Show that axiom of replacement implies from the Axiom of Specification

Axiom $3.6$ (Replacement). Let $A$ be a set. For any object $x \in A$ and any
object $y$, suppose we have a statement $P(x, y)$ pertaining to $x$ and $y$,
such that for each $x\in A$ there is at most one $y$ for which $P(x,y)$ is
true. Then there exists a set $\{y: P(x, y) \text{ is true for some } x \in A\}$
such that for апy object $z$, $$ z\in \{y : P(x, y)\text{ is true for some } x \in A\} \iff P(x,z)\text{ is true for some } x \in A.$$

Axiom $3.5$ (Specification). Let $A$ be a set, and for each x$\in$ $A$, let $P(x)$ be a property pertaining to $x$ (i.e., $P(x)$ is either a
true statement or a false statement). Then there exists a set, called
$\{x \in A : P(x) \text{ is true}\}$ (or simply $\{x \in A : P(x) \text{ for short}\}$), whose elements are precisely the elements $x$ in $A$ for which $P(x)$ is true. In other words, for any object $y$, $$у \in \{x \in A: P(x)\text{ is true}\} \iff (y \in A \text{ and } P(y)\text{ is true}).$$

I have to show that $3.6\implies 3.5.$

Proof: By $(3.6)$ we can assume the following set $$\{x:P(x,x)\text{ is true for some }x\in A\}.$$ Let $Q(x)=P(x,x)$ then we get the set $$\{x\in A:Q(x) \text{ is true for some }x\},$$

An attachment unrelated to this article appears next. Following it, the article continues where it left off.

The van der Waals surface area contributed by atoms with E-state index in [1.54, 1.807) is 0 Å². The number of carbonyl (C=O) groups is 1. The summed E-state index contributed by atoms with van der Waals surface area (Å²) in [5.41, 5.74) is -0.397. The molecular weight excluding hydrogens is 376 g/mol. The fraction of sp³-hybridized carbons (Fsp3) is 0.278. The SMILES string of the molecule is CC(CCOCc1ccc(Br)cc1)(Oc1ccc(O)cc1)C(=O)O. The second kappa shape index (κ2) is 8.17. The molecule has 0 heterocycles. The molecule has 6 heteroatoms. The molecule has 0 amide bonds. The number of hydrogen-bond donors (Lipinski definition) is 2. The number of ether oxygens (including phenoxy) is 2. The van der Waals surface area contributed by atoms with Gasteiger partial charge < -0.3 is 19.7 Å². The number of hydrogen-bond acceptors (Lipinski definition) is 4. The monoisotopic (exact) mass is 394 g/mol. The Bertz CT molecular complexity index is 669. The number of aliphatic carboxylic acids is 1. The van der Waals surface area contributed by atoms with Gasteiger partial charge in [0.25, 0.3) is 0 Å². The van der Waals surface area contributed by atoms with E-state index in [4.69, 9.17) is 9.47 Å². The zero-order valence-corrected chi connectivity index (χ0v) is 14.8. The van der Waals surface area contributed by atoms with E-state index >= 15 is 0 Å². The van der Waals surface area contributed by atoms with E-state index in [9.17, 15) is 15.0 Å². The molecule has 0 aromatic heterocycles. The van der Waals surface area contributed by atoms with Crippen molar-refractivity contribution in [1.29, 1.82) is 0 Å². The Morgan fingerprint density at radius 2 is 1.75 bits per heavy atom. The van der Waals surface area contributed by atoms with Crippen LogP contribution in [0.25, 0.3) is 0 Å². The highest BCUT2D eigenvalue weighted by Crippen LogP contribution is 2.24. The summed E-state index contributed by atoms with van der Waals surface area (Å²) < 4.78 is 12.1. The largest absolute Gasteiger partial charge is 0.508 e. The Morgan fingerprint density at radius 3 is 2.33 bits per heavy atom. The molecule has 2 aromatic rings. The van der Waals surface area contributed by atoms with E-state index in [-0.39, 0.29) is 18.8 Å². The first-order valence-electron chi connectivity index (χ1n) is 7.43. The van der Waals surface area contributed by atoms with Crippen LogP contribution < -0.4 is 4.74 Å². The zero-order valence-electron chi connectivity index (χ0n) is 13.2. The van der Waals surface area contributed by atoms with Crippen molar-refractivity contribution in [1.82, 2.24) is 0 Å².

which is what $(3.5)$ wants. Is this proof correct?

PS. I have read other answers to this question on MSE, but none of them use this formulation of the axiom and I guess use more formal notation. I am learning from Tao’s Analysis book and so I’ve not been introduced to such notation.

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Not exactly…

From (3.6) :

$y ∈ \{ z \mid \exists x (x \in A \text { and } P(x,z)) \} \Leftrightarrow \text P(x,y) \text { holds for some } x \in A$.

You have to recall that: $y \in \{ z \mid \phi(z) \} \Leftrightarrow \phi(y)$.

Thus the LHS is: $\exists x (x \in A \text { and } P(x,z))$ and it is the same as the RHS.

But the LHS can be rewritten also as :

$y ∈ \{ z \in A \mid \exists x (P(x,z)) \}$

that is : $y ∈ \{ z \in A \mid Q(z) \}$ and again:

$y ∈ \{ z \in A \mid Q(z) \} \Leftrightarrow y \in A \text { and } Q(y) \text { holds }$.